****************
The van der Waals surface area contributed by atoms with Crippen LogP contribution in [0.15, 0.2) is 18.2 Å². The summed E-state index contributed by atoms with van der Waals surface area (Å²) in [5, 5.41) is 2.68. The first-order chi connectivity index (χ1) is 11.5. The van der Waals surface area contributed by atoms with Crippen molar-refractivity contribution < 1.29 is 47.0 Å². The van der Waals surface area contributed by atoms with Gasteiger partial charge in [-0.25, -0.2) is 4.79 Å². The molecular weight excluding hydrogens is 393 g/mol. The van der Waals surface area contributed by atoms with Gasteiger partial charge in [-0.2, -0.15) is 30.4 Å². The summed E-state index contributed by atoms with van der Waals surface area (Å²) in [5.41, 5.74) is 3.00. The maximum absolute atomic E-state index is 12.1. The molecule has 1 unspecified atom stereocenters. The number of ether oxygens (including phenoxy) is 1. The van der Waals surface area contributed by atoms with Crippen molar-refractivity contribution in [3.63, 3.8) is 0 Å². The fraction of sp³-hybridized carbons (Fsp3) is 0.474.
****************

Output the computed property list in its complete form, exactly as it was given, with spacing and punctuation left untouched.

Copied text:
The van der Waals surface area contributed by atoms with Crippen LogP contribution in [0.15, 0.2) is 18.2 Å². The summed E-state index contributed by atoms with van der Waals surface area (Å²) in [5, 5.41) is 2.68. The first-order chi connectivity index (χ1) is 11.5. The van der Waals surface area contributed by atoms with Crippen molar-refractivity contribution < 1.29 is 47.0 Å². The van der Waals surface area contributed by atoms with Gasteiger partial charge in [-0.25, -0.2) is 4.79 Å². The molecular weight excluding hydrogens is 393 g/mol. The van der Waals surface area contributed by atoms with Gasteiger partial charge in [-0.2, -0.15) is 30.4 Å². The summed E-state index contributed by atoms with van der Waals surface area (Å²) in [5.41, 5.74) is 3.00. The maximum absolute atomic E-state index is 12.1. The molecule has 1 unspecified atom stereocenters. The number of ether oxygens (including phenoxy) is 1. The van der Waals surface area contributed by atoms with Crippen molar-refractivity contribution in [3.63, 3.8) is 0 Å². The fraction of sp³-hybridized carbons (Fsp3) is 0.474.